For Penn wrestling, hopefully the stress of exams coupled with the joy of the holiday season will enable it to put the first half of the wrestling season behind it as the Quakers prepare for the Midlands Championships on Dec. 29 in Evanston, Ill.
The season began with promise. Senior 184-pounder Lorenzo Thomas returned after an All-American campaign alongside senior 149-pounder C.J. Cobb , a veteran returning after he sat out last season. With new coach Alex Tirapelle at the helm, the Red and Blue were ranked No. 24 in the nation in the preseason.
However, amidst numerous injuries, a 10th-place finish at the Keystone Classic and losses to No. 25 Rider and No. 10 Lehigh, the Red and Blue (1-2) have seen their national ranking fade.
“We’ve faced our fair share of adversary,” Tirapelle said. “We just don’t have a ton of depth so when your better guys are dinged up and can’t go, it makes a big difference.”
Yet if depth is the problem, the Red and Blue are about to find two solutions in fifth-year seniors Canaan Bethea and Brad Wukie . Both are former NCAA qualifiers and will likely return to the roster at 197 and 164 pounds, respectively.
The pair was forced to sit out the first semester due to eligibility reasons and will provide welcome relief to the ailing Quakers when they suit up for their first matches of the year at Midlands.
Despite its lackluster start, Penn has plenty of reasons to be confident that its luck will change.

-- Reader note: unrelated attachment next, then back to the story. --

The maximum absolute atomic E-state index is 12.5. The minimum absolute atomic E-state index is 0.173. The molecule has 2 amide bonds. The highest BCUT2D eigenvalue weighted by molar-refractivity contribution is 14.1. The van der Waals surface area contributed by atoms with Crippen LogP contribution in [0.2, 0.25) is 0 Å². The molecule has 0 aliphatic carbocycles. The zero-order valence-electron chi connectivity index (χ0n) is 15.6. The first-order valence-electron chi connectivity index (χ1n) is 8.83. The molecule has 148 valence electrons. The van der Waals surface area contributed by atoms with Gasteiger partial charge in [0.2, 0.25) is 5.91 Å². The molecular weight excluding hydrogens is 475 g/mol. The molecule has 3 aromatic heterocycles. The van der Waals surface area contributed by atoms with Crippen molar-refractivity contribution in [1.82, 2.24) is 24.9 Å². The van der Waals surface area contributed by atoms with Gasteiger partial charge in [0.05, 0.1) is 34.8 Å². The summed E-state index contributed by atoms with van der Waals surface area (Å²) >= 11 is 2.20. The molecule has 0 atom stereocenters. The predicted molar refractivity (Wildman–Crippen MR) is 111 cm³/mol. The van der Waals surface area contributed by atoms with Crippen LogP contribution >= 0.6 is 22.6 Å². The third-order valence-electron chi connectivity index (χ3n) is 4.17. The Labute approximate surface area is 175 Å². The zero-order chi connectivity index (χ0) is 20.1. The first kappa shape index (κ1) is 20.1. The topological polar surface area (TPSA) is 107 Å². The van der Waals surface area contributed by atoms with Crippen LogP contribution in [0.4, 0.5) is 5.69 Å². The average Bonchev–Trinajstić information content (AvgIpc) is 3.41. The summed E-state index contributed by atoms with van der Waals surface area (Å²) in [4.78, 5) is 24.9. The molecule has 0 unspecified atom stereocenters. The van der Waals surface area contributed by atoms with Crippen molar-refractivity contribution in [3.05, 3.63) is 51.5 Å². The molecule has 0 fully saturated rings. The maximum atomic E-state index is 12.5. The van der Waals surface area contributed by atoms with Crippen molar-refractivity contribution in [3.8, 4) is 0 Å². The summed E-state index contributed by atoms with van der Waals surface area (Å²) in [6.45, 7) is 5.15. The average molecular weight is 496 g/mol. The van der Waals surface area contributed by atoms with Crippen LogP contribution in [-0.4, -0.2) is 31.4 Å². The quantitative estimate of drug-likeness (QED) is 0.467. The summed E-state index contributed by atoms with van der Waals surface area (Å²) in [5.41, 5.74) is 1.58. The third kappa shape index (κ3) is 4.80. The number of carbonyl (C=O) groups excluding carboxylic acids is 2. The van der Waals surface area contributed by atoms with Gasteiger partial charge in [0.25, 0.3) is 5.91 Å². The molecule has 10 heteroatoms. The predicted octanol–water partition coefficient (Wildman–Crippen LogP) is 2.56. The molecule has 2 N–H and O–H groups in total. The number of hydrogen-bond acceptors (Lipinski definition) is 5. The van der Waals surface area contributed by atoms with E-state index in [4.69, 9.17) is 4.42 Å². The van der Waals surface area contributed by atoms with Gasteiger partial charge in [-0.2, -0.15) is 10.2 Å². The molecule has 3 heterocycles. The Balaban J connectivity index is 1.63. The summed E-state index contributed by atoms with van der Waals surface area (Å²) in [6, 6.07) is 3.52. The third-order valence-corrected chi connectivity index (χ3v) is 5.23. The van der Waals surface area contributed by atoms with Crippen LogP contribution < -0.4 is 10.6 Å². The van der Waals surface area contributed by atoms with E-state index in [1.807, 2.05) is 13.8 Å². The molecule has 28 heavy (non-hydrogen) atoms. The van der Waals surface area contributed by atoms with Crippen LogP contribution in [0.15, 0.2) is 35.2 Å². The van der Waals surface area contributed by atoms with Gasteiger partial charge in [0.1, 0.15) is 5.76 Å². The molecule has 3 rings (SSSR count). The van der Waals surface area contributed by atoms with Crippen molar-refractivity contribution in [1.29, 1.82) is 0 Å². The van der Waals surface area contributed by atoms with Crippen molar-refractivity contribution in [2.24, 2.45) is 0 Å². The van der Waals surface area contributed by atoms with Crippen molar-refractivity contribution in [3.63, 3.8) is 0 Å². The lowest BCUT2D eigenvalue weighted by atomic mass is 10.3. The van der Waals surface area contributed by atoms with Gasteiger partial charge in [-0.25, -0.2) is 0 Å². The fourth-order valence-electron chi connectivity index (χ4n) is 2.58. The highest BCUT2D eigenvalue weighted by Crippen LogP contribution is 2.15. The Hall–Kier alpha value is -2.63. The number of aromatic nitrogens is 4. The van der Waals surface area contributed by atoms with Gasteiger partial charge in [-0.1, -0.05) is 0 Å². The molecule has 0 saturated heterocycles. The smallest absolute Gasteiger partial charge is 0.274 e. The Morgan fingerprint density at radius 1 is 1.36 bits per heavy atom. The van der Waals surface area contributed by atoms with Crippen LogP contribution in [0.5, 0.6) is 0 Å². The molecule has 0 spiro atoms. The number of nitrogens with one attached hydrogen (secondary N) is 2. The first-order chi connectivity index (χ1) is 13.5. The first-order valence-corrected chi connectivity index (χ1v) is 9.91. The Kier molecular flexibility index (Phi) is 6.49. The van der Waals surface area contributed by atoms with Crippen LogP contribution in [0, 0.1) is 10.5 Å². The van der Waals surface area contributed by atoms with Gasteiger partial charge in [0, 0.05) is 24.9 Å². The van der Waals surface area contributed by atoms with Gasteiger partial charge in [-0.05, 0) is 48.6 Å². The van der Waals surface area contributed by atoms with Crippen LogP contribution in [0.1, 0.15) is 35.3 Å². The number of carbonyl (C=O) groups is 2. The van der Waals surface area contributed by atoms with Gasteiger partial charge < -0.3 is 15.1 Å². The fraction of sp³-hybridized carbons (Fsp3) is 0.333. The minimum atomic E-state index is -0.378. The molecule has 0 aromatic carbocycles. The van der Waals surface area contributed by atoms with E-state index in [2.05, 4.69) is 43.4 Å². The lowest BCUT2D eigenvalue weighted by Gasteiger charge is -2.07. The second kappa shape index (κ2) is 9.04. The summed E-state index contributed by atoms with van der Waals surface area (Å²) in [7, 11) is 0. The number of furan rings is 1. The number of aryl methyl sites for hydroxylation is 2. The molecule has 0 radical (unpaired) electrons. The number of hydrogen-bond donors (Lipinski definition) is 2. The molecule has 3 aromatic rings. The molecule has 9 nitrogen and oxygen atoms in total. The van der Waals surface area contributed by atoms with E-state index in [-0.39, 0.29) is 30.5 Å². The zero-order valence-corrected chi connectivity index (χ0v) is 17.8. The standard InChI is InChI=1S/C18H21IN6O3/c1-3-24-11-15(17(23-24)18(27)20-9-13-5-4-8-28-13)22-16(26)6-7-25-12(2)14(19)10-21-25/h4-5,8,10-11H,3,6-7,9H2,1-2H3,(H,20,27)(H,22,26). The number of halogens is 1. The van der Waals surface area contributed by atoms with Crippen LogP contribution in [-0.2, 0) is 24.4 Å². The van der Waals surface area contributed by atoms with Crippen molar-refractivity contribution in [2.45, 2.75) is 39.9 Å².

Primarily, despite battling a nagging injury early in the year, Cobb has been a force of late. As a result, the 149-pounder has climbed to No. 9 in the country.
And considering that eight wrestlers qualify for All-American status at each weight class, Cobb is within striking distance of graduating on top come March.
But Tirapelle isn’t surprised by this resurgence.
“I don’t think it takes a genius to see that C.J. has a lot of talent,” Tirapelle said. “When he left, he had talent. He came back, he still had talent. It didn’t go away.”
Another bright spot has been the impressive campaign of Joe Heyob . The 174-pounder was the only wrestler other than Cobb to record a victory against Lehigh, a victory that improved his dual meet record to 2-0.
Heyob has proved that he can compete with the best, something that Tirapelle has noticed.
“He just needs to keep getting better on a day-to-day basis,” Tirapelle noted. “As talented as he is, I would say he still is learning a lot of wrestling so his upside is substantial.”
The early success of these two grapplers, in addition to sophomore 133-pounder and 2014 NCAA qualifier Caleb Richardson’s reliability, combine to provide hope for the Quakers as they prepare to regroup.
With Thomas likely back in the lineup coupled with the season debuts of Bethea and Wukie at Midlands, there’s reason to be optimistic.
“Wrestling is kind of like riding a bike,” Tirapelle said.
The Quakers haven’t forgot how to wrestle. They’ve faced setbacks but now they have the reinforcements to take on the nation’s top teams in the Windy City.
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